That said, as anyone who's watched the team in that interim knows, up and down cycles don't kill fandom; you just have to watch for different things. For the last two seasons the Blazers almost got to the point where wins and losses became important on an empirical (as opposed to just provincial) basis. That was a huge relief after the seasons prior. But it's gone now. Portland fans will need to re-adjust, looking at individual development and evolving team style--plus a few highlight-reel plays--for their enjoyment. It'll be there.
As I've mentioned on the podcast several times, next season is all about seeing who sticks. That'll be a fun process to watch. Blazers fans have a buffet of young players before them. Some will look great, some lousy, and nobody's likely to play consistently for 82 games. That's a different kind of roller coaster than wins and losses, but it's still going to be fascinating.
Want to see? Go ahead and place bets in the comment section, predicting which 2-3 players will exceed expectations this year and put themselves on the "keeper" list.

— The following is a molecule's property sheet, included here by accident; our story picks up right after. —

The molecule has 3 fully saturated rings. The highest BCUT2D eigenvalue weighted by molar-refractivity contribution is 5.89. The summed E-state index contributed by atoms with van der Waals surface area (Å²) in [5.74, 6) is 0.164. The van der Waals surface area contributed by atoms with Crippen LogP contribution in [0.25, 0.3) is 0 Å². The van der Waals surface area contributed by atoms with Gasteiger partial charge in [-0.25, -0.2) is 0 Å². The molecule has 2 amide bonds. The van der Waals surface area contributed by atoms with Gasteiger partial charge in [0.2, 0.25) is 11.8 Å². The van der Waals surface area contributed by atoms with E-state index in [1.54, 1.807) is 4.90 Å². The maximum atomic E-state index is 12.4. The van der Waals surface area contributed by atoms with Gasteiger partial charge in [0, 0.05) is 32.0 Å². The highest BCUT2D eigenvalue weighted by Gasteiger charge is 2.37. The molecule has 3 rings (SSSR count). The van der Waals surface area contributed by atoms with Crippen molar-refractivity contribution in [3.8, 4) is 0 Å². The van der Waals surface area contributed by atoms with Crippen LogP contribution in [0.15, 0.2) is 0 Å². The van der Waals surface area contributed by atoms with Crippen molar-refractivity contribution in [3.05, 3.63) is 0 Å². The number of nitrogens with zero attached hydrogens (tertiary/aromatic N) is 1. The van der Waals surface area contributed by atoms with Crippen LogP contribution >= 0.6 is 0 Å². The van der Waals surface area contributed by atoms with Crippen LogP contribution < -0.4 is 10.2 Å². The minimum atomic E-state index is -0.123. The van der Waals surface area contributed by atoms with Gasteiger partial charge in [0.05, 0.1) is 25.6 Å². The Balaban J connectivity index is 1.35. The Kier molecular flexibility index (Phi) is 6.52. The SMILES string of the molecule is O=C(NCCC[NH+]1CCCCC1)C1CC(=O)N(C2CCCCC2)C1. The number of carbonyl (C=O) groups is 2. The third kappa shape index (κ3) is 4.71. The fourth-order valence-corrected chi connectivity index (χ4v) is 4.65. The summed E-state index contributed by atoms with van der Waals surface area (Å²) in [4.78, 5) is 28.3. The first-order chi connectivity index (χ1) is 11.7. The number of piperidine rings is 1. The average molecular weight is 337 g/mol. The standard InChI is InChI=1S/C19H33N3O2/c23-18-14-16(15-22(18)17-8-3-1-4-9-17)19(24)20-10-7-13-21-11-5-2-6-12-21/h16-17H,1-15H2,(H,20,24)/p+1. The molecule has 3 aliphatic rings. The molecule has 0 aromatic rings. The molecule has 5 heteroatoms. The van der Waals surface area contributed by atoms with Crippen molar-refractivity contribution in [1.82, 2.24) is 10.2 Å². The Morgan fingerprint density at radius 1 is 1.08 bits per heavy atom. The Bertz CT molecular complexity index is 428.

In the meantime, my best advice is to love the players and the team, but hold on loosely. By the time the next 5-year mark hits, the team will look different.
While losing four starters and a sixth man, the Blazers had two big contracts signed last year. One was Damian Lillard's. The other contract was a mid-season one if I remember and it has not been mentioned much and that is Neil Olshey's contract. It seems as if Olshey negotiated his contract with near-perfect timing and precision. I was wondering if you could interact with Neil Olshey's value league-wide after this off-season. Has Olshey's value gone up or down as a GM? Could you evaluate our GM's contract, its length, how much, and whether you think it is a good value for us as Blazers' fans?